Back in January, reigning BCS champion Florida State was the favorite to claim the first-ever championship in the College Football Playoff era.

Six months later, and a handful of weeks before the start of the 2014 season, the Seminoles have some company at the top.

According to Bovada.lv, FSU remains at the same 11/2 odds to win the 2014 FBS championship as they were earlier this year.  Joining them at 11/2, however, is Alabama.  In the most recent set of odds, the Tide came in at 13/2.

In odds released a couple of weeks ago, the Tide stood at 6/1 while the ‘Noles were, again, at 11/2.

The team that’s made the biggest jump over the last seven months is Ole Miss, with the Rebels moving from 66/1 to 40/1.  Others trending upward are Oregon (7/1, from 12/1), Oklahoma (20/1, from 9/1), Auburn (10/1, from 14/1), UCLA (14/1, from 25/1), Georgia (18/1, from 25/1)LSU (20/1), from 25/1), USC (25/1, from 33/1) and Wisconsin (33/1, from 40/1).

On the flip side, Bovada has lost all kinds of respect for Stanford as the Cardinal has tumbled from 9/1 in January to 33/1 in July.  Clemson and Texas A&M have also taken precipitous drops, with both going from 25/1 to 66/1.  Ohio State (12/1, from 10/1), Michigan State (25/1, from 20/1), Baylor (28/1, from 25/1) and Florida and South Carolina (33/1, from 25/1) are among the others who have lost wagering ground to the field.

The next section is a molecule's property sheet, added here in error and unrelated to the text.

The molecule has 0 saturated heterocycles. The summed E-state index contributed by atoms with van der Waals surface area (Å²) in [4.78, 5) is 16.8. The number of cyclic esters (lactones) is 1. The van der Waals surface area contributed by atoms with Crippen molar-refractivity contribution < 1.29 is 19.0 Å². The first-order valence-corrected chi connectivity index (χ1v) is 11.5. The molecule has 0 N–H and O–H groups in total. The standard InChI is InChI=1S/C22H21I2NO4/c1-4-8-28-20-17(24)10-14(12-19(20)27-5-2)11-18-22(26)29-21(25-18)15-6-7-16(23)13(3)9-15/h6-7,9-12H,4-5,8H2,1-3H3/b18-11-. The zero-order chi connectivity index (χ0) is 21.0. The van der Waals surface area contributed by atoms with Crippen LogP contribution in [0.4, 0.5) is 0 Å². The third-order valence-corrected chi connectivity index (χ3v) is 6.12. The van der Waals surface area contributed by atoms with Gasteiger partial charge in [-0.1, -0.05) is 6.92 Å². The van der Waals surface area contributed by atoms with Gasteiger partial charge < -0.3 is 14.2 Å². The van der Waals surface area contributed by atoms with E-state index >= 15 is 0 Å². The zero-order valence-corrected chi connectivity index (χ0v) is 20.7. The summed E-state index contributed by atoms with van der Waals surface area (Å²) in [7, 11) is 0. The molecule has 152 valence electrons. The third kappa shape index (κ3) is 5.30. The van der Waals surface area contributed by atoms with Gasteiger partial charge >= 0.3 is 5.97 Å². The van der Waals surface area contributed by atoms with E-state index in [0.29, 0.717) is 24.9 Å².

Below are the complete set of championship odds, again courtesy of Bovada.lv:

(Writer’s note: teams in red have longer odds, teams in blue have shorter odds, and teams in black stayed the same.)

2014 Title Odds

Permalink 2 Comments Back to top

Strong officially anoints David Ash as UT’s starting QB

David Ash AP

Monday saw the expected in David Ash being medically cleared to fully participate from the beginning in Texas’ summer camp that begins early next month.  A day later, yet another expected development became official.

UT head coach Charlie Strong announced during the Big 12 Media Days Tuesday that, yes, Ash is the Longhorns’ starting quarterback.  Strong stated that Ash is his starter entering camp, so that would technically leave the door cracked for either sophomore Tyrone Swoopes or incoming freshman Jerrod Heard to make a push for the job.

Barring an injury, however, that’s not expected.

Speaking of injury, though, it would behoove Strong and his offensive coaching staff to ensure that Swoopes and/or Harris are prepared given what’s transpired over the past 10 months or so.